Engage with your audience members as much as possible when appropriate. Ask questions, get them involved in some activity or get them to offer their opinions. Smiling is also a good way to disarm people and connect with them.


Often taken for granted when forming a rapport with your audience is your tone of voice – which can be used as an influencing tool. Vocal dynamics improves trust; therefore, vary volume, pitch, pace and depth to heighten emotions, to stress points or to command attention. Practise using your voice as a rich tool to add ‘flavour’ to your delivery.



5) Adopt ‘open’ body language cues


Whenever you’re delivering a keynote, speech, pitch or lecture, be mindful of ‘closed’ body language cues and avoid them. ‘Closed’ or defensive nonverbal behaviours, including folding arms across chest and shrugging, placing hands in pockets, rolling eyes, glaring, frowning, and cringing, should be avoided because they negate your performance. In the scenario described, the ‘closed’ body language cues displayed during the Q&A session further alienated the speaker from the audience.


Instead, adopt behaviours whereby your hands are visible—such as open palms, and outstretched arms—as these indicate an ‘openness’ and are an unconscious signal that you’re a friend and not a foe. (This behaviour as explained by body language experts, is linked to evolutionary signals that trigger a fight-or-flight scenario).


Gesturing can also make you appear comfortable in your own skin, and thus confident to your audience. This is because you naturally gesture when speaking to relaxed audiences of friends or family. Since the best connection you can have with your audience members is one whereby they feel you’re relating with them on a personal level, gesturing can be effective in gaining trust. Yet, for gestures to be effective, they must be natural – not canned. Simply believe in your content and speak passionately about it. What would follow would be organic gestures that your audience will believe. Avoid rehearsed gestures because your audience will perceive you as inauthentic, and will not be moved by your performance.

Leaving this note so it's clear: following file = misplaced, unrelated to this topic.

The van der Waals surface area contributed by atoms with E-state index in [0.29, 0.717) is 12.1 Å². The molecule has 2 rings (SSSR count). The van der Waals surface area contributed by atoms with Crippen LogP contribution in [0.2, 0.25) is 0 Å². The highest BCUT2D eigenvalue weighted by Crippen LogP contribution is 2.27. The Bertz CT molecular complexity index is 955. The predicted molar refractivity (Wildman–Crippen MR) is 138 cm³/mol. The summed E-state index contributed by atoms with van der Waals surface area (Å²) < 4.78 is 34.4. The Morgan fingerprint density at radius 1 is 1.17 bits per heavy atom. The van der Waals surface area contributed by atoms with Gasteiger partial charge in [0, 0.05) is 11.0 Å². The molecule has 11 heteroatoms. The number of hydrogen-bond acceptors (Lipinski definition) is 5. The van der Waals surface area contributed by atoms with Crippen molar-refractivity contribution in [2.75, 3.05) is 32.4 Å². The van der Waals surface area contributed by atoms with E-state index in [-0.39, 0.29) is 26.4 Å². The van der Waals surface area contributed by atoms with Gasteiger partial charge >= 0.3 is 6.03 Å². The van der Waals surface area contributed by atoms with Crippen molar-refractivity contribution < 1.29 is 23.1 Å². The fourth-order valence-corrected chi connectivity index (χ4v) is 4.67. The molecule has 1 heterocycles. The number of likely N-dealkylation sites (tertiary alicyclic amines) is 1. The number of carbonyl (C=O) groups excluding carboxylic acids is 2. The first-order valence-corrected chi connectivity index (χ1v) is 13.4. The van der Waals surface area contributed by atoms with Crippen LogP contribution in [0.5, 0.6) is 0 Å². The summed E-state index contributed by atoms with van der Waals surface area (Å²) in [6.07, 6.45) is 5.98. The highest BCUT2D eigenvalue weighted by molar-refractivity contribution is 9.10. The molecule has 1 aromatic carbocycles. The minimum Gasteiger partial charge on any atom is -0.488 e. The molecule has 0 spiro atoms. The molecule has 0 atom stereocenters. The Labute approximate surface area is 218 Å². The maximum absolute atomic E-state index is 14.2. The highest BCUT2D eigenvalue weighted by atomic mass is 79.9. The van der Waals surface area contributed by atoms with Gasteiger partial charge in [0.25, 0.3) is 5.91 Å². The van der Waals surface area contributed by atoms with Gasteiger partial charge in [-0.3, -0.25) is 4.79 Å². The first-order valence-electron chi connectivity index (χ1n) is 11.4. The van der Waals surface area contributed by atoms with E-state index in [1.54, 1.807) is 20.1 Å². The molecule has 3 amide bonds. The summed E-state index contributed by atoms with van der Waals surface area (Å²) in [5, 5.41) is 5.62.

The next time you’re poised to give a speech, pitch/presentation or keynote, be aware that certain nonverbal cues can mar your credibility. Realise also that your audience can judge your entire delivery not necessarily by what you say, but by how you say it. And even more unfair is the fact that you might be labelled a certain way even before you open your mouth.


But there’s hope.


By avoiding negative nonverbal cues, ‘closed’ body language positions,  and by using the other tips highlighted in this article, you’d boost your credibility and increase your influence.  If you’re unconvinced, ask experts such as Allan Pease, Mark Bowden, Amy Cuddy, and other advocates of effective nonverbal communication. Their professional experiences and research findings provide ample reasons to consider nonverbal communication skills as critical to your overall communication effectiveness.


In other words, ignore nonverbal communication to the detriment of your career or business.




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N.B: First image is courtesy of Sira Anamwong, via Second image is courtesy of Bplanet, via Third image is courtesy of Master Isolated Images, via Last image is courtesy of Watiporn, via